Consumer Commission orders Cell Phone Company to refund Rs 91k to buyer for selling defective Phone, Compensation of 15k

A district consumer commission in East Delhi has ordered a mobile phone company to refund Rs 91,000 to a buyer for selling him a “defective phone”, besides a compensation of Rs 15,000 including the litigation cost.

The District Consumer Disputes Redressal Commission (East Delhi) was hearing a complaint, according to which, the device developed certain technical problems within two months of the purchase.

The phone, purchased for Rs 91,000 in July 2018, was then sent for repairs to an authorised service provider in Preet Vihar, the complaint said.

When the complainant went to collect the phone, the service provider informed him that the device was found to be damaged and that the defects were not covered under warranty.

Noting the evidence before it, a bench comprising President S S Malhotra and members Rashmi Bansal and Ravi Kumar said it was “established” that the mobile phone company (opposite party 1) was involved in unfair trade practice.

“This commission is of the view that Opposite party 1 or OP1 (the mobile phone company) and Opposite party 2 or OP 2 (the service provider) are jointly and severally liable for deficiency in service and unfair trade practice and are directed to refund the complete amount of the phone to the complainant, i.e, Rs. 91,000 ,” the bench said.

“A compensation of Rs 15,000 is also awarded to the complainant which also includes the litigation cost,” the bench added.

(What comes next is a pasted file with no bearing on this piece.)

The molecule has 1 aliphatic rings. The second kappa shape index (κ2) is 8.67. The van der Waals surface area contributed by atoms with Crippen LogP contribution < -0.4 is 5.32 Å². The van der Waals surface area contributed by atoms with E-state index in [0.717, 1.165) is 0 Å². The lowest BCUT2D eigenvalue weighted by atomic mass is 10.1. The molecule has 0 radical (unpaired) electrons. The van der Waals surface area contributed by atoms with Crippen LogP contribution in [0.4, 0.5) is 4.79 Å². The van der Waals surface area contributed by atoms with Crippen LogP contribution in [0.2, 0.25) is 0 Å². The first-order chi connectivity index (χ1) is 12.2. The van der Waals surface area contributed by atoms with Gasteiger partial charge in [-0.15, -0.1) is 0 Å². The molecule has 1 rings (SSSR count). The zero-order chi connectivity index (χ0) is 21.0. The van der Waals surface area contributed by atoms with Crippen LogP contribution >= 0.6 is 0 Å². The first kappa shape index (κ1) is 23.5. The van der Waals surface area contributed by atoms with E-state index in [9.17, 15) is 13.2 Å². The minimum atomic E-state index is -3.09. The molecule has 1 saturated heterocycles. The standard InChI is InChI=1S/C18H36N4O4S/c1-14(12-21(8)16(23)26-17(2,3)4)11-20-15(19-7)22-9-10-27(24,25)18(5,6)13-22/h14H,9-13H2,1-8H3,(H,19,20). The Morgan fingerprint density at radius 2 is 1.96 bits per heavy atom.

It said the mobile phone company did not file any expert opinion regarding the phone’s examination at its service centre, nor was there any evidence to show that the phone was damaged at the time of being opened for repairs.

“This procedure (for examining the phone) shows a lack of transparency on the part of the opposite parties while receiving the phone and examining the same Also, there is no evidence placed on record that there is a violation of any provisions of the warranty by the complainant,” the consumer body said.

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The commission noted the phone company’s submission that the complaint about the defects was dealt with by its service centre and said it was “wrong” and “contrary to the evidence on record.”

“This commission is convinced that OP1 is not working or functioning in a transparent manner and shifting the burden upon OP2 and misleading the complainant as well as the commission,” it said.

Noting that the mobile company failed to produce on record any document to show that the product was “wilfully damaged” by the complainant, the commission said the evidence showed that the phone was in working condition when it was handed over to the service centre but “dead” when returned to the complainant.

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